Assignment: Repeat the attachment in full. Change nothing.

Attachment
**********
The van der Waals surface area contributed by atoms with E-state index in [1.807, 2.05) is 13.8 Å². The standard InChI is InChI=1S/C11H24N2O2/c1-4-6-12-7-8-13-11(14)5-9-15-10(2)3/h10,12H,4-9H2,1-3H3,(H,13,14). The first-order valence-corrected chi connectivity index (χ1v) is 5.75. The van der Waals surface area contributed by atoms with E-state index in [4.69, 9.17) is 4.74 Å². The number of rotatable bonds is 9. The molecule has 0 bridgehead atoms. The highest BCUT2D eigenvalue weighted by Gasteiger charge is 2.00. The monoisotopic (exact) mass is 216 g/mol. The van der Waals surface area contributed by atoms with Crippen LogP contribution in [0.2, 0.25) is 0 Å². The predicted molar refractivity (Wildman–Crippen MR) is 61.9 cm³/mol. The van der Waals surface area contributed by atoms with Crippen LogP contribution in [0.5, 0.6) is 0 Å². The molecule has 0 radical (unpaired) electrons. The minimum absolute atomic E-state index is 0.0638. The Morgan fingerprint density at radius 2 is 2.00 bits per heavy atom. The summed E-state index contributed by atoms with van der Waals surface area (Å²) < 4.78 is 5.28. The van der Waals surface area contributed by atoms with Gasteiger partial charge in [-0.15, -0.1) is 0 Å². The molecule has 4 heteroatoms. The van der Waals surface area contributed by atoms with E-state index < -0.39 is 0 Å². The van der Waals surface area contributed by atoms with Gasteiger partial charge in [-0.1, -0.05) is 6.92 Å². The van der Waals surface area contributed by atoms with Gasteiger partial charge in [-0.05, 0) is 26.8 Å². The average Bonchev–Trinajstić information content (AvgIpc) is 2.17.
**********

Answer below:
The van der Waals surface area contributed by atoms with E-state index in [1.807, 2.05) is 13.8 Å². The standard InChI is InChI=1S/C11H24N2O2/c1-4-6-12-7-8-13-11(14)5-9-15-10(2)3/h10,12H,4-9H2,1-3H3,(H,13,14). The first-order valence-corrected chi connectivity index (χ1v) is 5.75. The van der Waals surface area contributed by atoms with E-state index in [4.69, 9.17) is 4.74 Å². The number of rotatable bonds is 9. The molecule has 0 bridgehead atoms. The highest BCUT2D eigenvalue weighted by Gasteiger charge is 2.00. The monoisotopic (exact) mass is 216 g/mol. The van der Waals surface area contributed by atoms with Crippen LogP contribution in [0.2, 0.25) is 0 Å². The predicted molar refractivity (Wildman–Crippen MR) is 61.9 cm³/mol. The van der Waals surface area contributed by atoms with Crippen LogP contribution in [0.5, 0.6) is 0 Å². The molecule has 0 radical (unpaired) electrons. The minimum absolute atomic E-state index is 0.0638. The Morgan fingerprint density at radius 2 is 2.00 bits per heavy atom. The summed E-state index contributed by atoms with van der Waals surface area (Å²) < 4.78 is 5.28. The van der Waals surface area contributed by atoms with Gasteiger partial charge in [-0.15, -0.1) is 0 Å². The molecule has 4 heteroatoms. The van der Waals surface area contributed by atoms with E-state index < -0.39 is 0 Å². The van der Waals surface area contributed by atoms with Gasteiger partial charge in [-0.1, -0.05) is 6.92 Å². The van der Waals surface area contributed by atoms with Gasteiger partial charge in [-0.05, 0) is 26.8 Å². The average Bonchev–Trinajstić information content (AvgIpc) is 2.17.